Knowledge is Richness beyond Wealth
An investigation into the private library of Mahmoud Mau inspires new research on Islamic intellectual history and the Swahili poetic production of coastal Kenya.
Langoni area, Lamu island, 350 km from Mombasa, Kenya: this is where Mahmoud Ahmed Abdulkadir - known by everyone as Ustadh Mahmoud Mau - was born and has lived ever since. Unless he is out distributing the Friday Bulletin to community members or delivering his Friday sermon at the Pwani mosque, Lamuans need only knock at his door to find him in his library. Ustadh Mau is the imam of the oldest mosque on Lamu. He is also a Swahili poet known throughout Kenya, an esteemed teacher, a follower of the Shafi‘i school, and a Salafist. The bakery that he inherited from his father - the son of a Hanafite originally from India - is now run by one of his sons. Mahmoud Mau leads a very humble existence, imbued with the social philanthropy and morals that are reflected (and voiced) in his modus operandi and vivendi.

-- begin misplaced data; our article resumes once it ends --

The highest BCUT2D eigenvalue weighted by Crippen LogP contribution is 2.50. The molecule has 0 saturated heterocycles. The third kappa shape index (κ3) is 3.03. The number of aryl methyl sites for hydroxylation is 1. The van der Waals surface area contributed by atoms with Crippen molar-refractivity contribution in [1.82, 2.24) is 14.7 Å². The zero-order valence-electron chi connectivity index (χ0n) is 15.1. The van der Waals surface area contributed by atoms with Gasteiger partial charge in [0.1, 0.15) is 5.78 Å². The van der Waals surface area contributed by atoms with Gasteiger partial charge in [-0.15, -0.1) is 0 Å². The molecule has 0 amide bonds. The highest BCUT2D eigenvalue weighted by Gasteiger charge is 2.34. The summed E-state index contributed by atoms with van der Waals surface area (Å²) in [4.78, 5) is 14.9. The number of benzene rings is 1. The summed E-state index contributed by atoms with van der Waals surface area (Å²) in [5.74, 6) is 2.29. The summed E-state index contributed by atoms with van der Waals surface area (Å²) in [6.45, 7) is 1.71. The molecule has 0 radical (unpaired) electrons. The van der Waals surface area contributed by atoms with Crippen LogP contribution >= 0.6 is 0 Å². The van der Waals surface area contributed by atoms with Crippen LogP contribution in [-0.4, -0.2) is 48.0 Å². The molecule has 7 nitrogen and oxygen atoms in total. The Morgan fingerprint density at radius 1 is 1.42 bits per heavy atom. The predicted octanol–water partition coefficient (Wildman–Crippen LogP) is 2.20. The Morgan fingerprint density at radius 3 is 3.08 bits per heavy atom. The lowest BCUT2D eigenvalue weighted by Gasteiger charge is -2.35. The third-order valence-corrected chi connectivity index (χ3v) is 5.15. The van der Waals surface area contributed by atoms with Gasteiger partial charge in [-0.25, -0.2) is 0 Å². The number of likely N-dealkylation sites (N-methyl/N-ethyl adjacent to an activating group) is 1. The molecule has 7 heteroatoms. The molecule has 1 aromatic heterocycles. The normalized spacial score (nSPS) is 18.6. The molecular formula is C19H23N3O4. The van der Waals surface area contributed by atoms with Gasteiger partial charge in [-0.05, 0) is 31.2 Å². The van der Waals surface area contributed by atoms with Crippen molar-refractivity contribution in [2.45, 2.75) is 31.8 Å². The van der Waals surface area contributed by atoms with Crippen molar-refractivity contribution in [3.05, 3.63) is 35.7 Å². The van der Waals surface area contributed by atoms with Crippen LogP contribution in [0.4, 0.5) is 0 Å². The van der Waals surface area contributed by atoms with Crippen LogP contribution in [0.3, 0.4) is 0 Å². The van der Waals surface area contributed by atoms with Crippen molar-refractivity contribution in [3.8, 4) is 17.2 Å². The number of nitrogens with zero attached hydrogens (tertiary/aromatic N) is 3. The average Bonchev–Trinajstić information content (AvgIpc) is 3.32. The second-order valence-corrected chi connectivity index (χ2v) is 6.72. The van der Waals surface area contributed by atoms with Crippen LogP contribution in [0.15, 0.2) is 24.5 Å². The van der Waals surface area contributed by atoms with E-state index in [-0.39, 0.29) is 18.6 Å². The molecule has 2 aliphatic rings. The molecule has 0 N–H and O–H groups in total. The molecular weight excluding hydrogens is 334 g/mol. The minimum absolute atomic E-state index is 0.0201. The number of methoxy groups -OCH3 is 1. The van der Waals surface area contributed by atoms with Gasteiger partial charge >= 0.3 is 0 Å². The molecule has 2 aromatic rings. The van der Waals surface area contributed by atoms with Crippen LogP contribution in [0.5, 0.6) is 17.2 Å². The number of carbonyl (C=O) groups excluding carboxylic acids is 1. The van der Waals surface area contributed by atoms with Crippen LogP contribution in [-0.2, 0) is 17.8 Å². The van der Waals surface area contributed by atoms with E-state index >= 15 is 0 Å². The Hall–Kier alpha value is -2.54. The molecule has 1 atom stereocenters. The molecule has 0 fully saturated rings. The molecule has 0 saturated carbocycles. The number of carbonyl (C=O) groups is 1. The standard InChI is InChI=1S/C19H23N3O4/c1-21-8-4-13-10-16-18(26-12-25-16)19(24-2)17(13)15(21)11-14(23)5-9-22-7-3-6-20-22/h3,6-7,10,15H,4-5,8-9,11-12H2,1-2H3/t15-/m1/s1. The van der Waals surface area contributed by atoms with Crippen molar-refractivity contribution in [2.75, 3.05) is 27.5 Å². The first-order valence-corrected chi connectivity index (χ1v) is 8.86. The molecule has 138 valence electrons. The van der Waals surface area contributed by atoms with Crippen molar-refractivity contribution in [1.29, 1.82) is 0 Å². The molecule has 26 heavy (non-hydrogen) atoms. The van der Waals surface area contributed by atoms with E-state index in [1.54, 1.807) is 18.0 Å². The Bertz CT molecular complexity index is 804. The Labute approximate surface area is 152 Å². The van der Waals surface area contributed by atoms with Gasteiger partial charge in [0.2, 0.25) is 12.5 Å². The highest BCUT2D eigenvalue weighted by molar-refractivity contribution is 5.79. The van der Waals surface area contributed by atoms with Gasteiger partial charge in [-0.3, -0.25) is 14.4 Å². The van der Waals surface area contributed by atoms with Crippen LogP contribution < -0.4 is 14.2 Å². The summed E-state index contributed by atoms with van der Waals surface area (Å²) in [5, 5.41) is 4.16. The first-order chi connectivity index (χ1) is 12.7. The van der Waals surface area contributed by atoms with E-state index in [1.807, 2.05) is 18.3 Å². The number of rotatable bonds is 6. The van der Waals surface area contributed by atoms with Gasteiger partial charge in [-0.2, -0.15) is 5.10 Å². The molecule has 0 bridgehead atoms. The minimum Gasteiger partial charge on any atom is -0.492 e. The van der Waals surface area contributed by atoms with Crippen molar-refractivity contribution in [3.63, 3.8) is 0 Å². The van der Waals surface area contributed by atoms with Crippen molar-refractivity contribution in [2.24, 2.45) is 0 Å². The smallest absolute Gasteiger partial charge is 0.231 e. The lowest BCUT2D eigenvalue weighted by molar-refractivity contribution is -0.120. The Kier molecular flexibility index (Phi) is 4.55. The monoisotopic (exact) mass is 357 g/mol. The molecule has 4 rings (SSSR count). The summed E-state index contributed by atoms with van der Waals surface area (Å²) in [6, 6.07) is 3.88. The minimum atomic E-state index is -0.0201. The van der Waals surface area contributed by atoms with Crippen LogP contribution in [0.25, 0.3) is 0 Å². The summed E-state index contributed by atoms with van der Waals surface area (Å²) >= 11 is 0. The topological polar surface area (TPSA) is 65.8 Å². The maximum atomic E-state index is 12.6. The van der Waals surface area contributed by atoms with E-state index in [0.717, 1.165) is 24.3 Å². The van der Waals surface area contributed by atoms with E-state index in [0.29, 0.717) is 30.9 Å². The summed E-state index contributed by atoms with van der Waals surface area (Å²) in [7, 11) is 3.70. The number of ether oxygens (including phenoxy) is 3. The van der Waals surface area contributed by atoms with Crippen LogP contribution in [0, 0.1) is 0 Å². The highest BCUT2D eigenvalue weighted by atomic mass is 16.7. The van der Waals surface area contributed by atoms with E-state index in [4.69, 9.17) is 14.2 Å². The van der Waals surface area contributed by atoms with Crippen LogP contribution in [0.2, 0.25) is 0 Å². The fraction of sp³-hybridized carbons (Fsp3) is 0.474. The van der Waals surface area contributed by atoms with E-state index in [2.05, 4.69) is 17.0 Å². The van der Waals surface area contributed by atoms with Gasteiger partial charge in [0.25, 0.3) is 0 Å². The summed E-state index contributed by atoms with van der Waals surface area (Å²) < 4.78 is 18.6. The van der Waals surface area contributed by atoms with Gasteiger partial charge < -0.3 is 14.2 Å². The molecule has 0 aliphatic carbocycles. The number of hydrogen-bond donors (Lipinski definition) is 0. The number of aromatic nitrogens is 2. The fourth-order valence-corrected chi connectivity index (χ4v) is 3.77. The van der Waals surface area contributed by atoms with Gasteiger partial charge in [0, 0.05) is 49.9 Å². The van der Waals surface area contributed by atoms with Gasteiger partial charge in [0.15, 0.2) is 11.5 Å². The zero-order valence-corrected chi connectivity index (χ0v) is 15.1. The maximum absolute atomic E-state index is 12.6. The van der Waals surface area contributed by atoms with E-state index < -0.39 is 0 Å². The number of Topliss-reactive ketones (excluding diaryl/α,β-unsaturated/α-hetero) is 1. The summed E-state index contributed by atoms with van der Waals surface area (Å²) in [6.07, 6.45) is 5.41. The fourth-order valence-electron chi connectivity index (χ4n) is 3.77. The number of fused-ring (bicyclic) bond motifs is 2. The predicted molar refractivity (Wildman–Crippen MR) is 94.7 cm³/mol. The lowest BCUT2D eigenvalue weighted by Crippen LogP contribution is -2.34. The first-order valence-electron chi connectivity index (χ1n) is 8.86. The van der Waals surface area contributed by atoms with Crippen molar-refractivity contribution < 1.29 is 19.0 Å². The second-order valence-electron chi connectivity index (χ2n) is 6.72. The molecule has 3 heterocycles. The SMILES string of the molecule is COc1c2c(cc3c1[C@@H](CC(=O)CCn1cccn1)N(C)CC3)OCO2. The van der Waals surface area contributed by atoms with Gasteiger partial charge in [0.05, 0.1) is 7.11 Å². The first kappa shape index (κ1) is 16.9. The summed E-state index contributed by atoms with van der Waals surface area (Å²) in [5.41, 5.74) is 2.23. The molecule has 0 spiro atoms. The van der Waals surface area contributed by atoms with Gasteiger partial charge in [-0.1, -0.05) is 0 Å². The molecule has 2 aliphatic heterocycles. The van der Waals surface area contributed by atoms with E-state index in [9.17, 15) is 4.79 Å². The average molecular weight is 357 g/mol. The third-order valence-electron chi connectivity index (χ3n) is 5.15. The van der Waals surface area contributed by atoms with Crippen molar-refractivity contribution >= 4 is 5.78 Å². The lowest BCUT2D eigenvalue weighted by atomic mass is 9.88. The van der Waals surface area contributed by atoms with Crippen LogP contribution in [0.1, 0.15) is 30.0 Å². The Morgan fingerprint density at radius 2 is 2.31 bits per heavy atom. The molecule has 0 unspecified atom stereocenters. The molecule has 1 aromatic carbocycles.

As he says about his library in an interview, Mahmoud Mau’s joy lies in his books and this joy permeates his library: “Books are my joy; this is why I have set apart this space for myself, so that I can be alone with my books.”
Let's educate our children'
In March 2018, in response to my question of whether knowledge reflects wealth, Mahmoud Mau explained that knowledge is richness beyond wealth (“elimu ni utajiri kuliko mali”), because whatever you take from knowledge, it only continues to grow, whereas when you use your wealth, it becomes less and less. Fearing that Muslims are losing their knowledge, he states, “Tusione elimu ni ghali”, “Let’s not think that knowledge is pricey!” By reciting a Qur’ānic verse, he reminds his audience that there is no better gift than the knowledge that parents impart to their children: “Let’s educate our children, so they may be properly educated.”
(This post has been written for the ASCL Africanist Blog and the Leiden Islam Blog. Annachiara Raia is a University Lecturer and researcher at the Leiden University Centre for the Arts in Society, Faculty of Humanities, and at the African Studies Centre Leiden.)
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